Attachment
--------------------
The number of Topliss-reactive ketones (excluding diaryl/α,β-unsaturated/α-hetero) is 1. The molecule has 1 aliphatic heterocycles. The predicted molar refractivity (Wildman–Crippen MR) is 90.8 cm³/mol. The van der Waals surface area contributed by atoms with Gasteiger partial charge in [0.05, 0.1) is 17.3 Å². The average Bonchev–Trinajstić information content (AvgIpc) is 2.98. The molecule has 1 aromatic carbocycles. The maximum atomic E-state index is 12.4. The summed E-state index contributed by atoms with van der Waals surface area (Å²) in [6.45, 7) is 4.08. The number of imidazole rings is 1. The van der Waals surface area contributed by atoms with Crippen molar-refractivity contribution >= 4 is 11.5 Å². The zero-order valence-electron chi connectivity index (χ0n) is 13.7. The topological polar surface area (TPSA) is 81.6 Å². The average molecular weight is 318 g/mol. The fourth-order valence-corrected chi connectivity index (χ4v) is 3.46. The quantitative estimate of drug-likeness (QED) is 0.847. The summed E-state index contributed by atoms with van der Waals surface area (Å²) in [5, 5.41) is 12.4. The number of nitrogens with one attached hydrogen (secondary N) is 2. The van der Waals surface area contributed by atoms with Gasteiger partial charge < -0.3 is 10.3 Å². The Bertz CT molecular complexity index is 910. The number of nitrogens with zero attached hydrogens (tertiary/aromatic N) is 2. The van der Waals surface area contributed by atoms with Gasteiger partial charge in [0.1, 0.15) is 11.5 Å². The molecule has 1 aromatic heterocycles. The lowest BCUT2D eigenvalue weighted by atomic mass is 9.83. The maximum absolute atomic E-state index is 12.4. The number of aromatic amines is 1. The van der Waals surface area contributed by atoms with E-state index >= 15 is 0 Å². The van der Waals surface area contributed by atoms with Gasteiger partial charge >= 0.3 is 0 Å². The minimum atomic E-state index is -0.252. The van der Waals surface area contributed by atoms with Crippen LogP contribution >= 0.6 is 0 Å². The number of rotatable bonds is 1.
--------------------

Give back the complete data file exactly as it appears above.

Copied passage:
The number of Topliss-reactive ketones (excluding diaryl/α,β-unsaturated/α-hetero) is 1. The molecule has 1 aliphatic heterocycles. The predicted molar refractivity (Wildman–Crippen MR) is 90.8 cm³/mol. The van der Waals surface area contributed by atoms with Gasteiger partial charge in [0.05, 0.1) is 17.3 Å². The average Bonchev–Trinajstić information content (AvgIpc) is 2.98. The molecule has 1 aromatic carbocycles. The maximum atomic E-state index is 12.4. The summed E-state index contributed by atoms with van der Waals surface area (Å²) in [6.45, 7) is 4.08. The number of imidazole rings is 1. The van der Waals surface area contributed by atoms with Crippen molar-refractivity contribution >= 4 is 11.5 Å². The zero-order valence-electron chi connectivity index (χ0n) is 13.7. The topological polar surface area (TPSA) is 81.6 Å². The average molecular weight is 318 g/mol. The fourth-order valence-corrected chi connectivity index (χ4v) is 3.46. The quantitative estimate of drug-likeness (QED) is 0.847. The summed E-state index contributed by atoms with van der Waals surface area (Å²) in [5, 5.41) is 12.4. The number of nitrogens with one attached hydrogen (secondary N) is 2. The van der Waals surface area contributed by atoms with Gasteiger partial charge < -0.3 is 10.3 Å². The Bertz CT molecular complexity index is 910. The number of nitrogens with zero attached hydrogens (tertiary/aromatic N) is 2. The van der Waals surface area contributed by atoms with Gasteiger partial charge in [0.1, 0.15) is 11.5 Å². The molecule has 1 aromatic heterocycles. The lowest BCUT2D eigenvalue weighted by atomic mass is 9.83. The maximum absolute atomic E-state index is 12.4. The number of aromatic amines is 1. The van der Waals surface area contributed by atoms with E-state index >= 15 is 0 Å². The van der Waals surface area contributed by atoms with Gasteiger partial charge >= 0.3 is 0 Å². The minimum atomic E-state index is -0.252. The van der Waals surface area contributed by atoms with Crippen LogP contribution >= 0.6 is 0 Å². The number of rotatable bonds is 1.